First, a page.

Will The US Military Be Disenfranchised this November?
Will Those Fighting To Protect The Right To Vote Not Have Their Votes Counted?
The MOVE Act, which was passed last October, is supposed to ensure that servicemen and women serving overseas have plenty of time to get in their absentee ballots. However, if the DOJ does not enforce this law by holding the states to compliance, thousands of ballots from US military personnel serving overseas, including in Iraq and Afghanistan, may not arrive back in the home state of the soldier, sailor, Airman, or Marine, in time to be counted in the November 2nd Mid-Term Election.
Eric Eversole, director of the Military Voter Protection Project, a new organization devoted to ensuring military voting rights has said: “It is an absolute shame that the section appears to be spending more time finding ways to avoid the MOVE Act, rather than finding ways to ensure that military voters will have their votes counted… ” Mr. Eversole continued: “The Voting Section seems to have forgotten that it has an obligation to enforce federal law, not to find and raise arguments for states to avoid these laws.” (SOURCE)
The MOVE act requires states to send absentee ballots to overseas military troops 45 days before an election, but a state can apply for a waiver if it can prove a specific “undue hardship” in enforcing it.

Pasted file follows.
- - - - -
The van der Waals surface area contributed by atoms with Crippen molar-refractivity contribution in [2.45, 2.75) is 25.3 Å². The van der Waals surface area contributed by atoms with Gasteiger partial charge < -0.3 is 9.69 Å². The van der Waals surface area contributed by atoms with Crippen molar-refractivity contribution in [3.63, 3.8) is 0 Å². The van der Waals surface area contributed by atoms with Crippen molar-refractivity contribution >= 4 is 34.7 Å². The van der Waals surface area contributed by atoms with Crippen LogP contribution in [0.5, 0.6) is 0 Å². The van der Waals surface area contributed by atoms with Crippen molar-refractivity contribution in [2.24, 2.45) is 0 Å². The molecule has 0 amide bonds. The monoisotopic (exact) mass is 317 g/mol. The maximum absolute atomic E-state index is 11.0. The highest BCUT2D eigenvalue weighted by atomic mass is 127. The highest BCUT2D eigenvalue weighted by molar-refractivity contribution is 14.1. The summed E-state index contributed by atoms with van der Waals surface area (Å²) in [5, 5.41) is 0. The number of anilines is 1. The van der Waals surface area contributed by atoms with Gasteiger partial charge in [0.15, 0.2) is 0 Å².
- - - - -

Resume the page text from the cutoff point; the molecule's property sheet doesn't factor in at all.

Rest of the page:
Senator Jon Cornyn, Republican of Texas, was one of the co-sponsors of the Move Act. On July 26th he wrote to Attorney General Eric Holder and complained that he is concerned that the DOJ is allowing states to opt out of compliance with the Move Act. In a statement to Fox News Senator Cornyn said: “Military voters have been disenfranchised for decades, and last year Congress acted.” Cornyn went on to say: “But according to recent information, the Department of Justice has expressed reluctance to protect the civil rights of military voters under the new law. All our men and women in uniform deserve a chance to vote this November, and the Obama administration bears responsibility for ensuring that they have it.”
At least seven states, plus the District of Columbia and the US Virgin Islands, have filed requests for waivers with the USDOJ. If those waivers are granted those states will not have to send ballots to their servicemen and servicewomen overseas on time. That means, even if they DO receive their ballots and get them filled out and mailed back, they will not arrive in their home states in time to be counted.
Understand, it is the Department of Defense, which will make the final decision on whether the waivers will, or will not, be granted. BUT -- it is the job of the Department of Justice to see that the law is enforced.
The MOVE ACT contains a waiver provision, which allows states to exempt out of the requirements by demonstrating an extreme emergency. BUT, that state must also submit a plan that provides sufficient time for military voters to have their vote counted.
J. D. Longstreet